Japanese authorities have reportedly discovered the remains of a 17th century Italian Catholic priest, known as the "last missionary martyr" to Japan for his efforts to advance Christianity in one of the least Christian nations in the world.
"It is the first time we've found a near match of the bones of a foreign missionary," said Waseda University professor Akio Tanigawa. "This is an extremely important discovery for the history of Christianity in Japan."
Although the remains of Jesuit priest Giovanni Battista Sidotti were discovered back in April 2014 during excavation at the site of Krishitan Yashiki, they were not identified as belonging to the missionary until DNA matches were confirmed on Monday, the Japan Times reported. more >>
The Chinese government has reportedly released from prison the Rev. Gu Yuese, the former leader of Hangzhou's Chongyi Church, the largest government sanctioned church in the country, ahead of President Xi Jinping's scheduled meeting with President Barack Obama.
Herald Malaysia Online reported that Gu, who was formally arrested on embezzlement charges, was held in detention for close to three months for speaking out against the government's church crosses demolition campaign, which has been going on for almost two years now.
The megachurch leader has been placed under "residential surveillance" following his release, which persecution watchdog group International Christian Concern warned means he is not entirely safe yet. more >>
The skull and bones of a Christian saint believed to have been martyred in 284 AD for refusing to deny his faith have been uncovered in the Syrian town of Qaryatain, which was recently recaptured from the control of the Islamic State terror group.
The Associated Press reported Tuesday that journalists were able to take photos of the ruins of the Mar Elian (St. Julian) monastery, which apparently show a destroyed sarcophagus containing a skull and bones.
Qaryatain, which once had a thriving Christian community, was captured by IS last summer as part of the terror group's ongoing campaign to establish its Caliphate on the territories of Iraq and Syria. more >>
Wycliffe Associates, a ministry focused on Bible-translation work that recently suffered a terror attack on one of its officers where four workers were killed, has announced that it is scheduling a training session for Bible translators working in the most dangerous places for Christians on Earth.
"There is no place on Earth where God's Word is more urgently needed," Bruce Smith, president and CEO of Wycliffe Associates, said in a statement shared with The Christian Post Tuesday. "This is a place of terror, oppression, violence, death, and heartache. To be a Christian is to be a target. Yet the few Christians living there are pleading for Bibles to share secretly with the many, many people around them who are hungry for the truth."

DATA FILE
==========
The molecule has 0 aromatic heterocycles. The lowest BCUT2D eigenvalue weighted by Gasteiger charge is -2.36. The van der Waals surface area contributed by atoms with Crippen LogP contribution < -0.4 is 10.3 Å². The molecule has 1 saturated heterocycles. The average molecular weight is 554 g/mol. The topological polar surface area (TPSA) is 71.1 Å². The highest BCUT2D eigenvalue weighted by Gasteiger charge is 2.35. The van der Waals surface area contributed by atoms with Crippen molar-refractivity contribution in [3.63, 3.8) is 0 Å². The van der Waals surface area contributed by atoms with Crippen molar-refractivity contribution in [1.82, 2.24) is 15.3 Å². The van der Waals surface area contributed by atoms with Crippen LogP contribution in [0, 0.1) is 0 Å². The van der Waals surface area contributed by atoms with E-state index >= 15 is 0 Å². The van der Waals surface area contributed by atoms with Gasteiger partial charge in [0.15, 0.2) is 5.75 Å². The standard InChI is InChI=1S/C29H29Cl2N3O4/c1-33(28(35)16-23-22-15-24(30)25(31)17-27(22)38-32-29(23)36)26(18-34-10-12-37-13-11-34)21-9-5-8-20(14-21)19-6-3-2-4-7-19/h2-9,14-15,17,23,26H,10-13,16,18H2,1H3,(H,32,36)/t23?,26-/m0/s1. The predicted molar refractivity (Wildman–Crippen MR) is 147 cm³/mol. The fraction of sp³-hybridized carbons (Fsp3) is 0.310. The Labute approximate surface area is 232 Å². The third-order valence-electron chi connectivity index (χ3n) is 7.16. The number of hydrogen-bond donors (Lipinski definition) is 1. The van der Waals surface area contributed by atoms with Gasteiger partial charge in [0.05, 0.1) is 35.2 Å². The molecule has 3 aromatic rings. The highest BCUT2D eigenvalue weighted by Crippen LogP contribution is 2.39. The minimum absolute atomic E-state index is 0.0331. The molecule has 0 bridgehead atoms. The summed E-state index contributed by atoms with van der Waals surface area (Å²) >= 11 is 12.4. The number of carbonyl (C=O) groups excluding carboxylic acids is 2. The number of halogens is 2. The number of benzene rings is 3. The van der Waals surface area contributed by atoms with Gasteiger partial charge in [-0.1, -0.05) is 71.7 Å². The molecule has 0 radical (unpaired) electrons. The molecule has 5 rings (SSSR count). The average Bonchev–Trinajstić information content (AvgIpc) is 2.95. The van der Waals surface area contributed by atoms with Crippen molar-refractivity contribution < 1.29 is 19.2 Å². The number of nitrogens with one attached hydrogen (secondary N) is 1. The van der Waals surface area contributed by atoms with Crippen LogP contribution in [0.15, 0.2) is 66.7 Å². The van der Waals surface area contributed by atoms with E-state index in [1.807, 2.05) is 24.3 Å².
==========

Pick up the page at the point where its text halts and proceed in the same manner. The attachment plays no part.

Wycliffe Associates said that four of its workers were killed at an office in the Middle East in March, but did not reveal the exact location due to the dangers associated with the work. more >>
Open Doors USA, a persecution watchdog group, has warned that world governments simply condemning attacks against Christians, such as the one on Easter Sunday in Pakistan where 73 people were killed, is not enough to save lives.
"Right now few leaders are offering more than condolences after major attacks on Christians," David Curry, CEO of Open Doors, told the Daily Beast. "They need to go to the countries, meet with its leaders and people to find bipartisan ways to protect Christians and promote religious freedom to all."
The attack in Lahore was carried out at an Easter fun fair park for families, and most of the victims in the suicide blast where women and children. A splinter group from the Taliban, Jamaat-ur-Ahrar, has claimed responsibility and vowed that even more "devastating" attacks on Christians are coming. more >>
The Islamic radical group Jamaat-ul-Ahrar has threatened that even more "devastating" attacks against Christians are coming, following the Easter Sunday bombing at a fun fair in Lahore, Pakistan, which killed 73 people, mostly women and children.
Ehsanullah Ehsan, a spokesman for the offshoot of the Pakistani Taliban group, told NBC News during an interview published Monday that the extremists are planning "more devastating attacks that will target Christians and other religious minorities as well as government installations."
Ehsan identified the suicide bomber who blew himself up in the Lahore attack as Salahuddin Khorasani, describing him as a martyr who "carried out the attack on the eve of the Christian festival Easter." more >>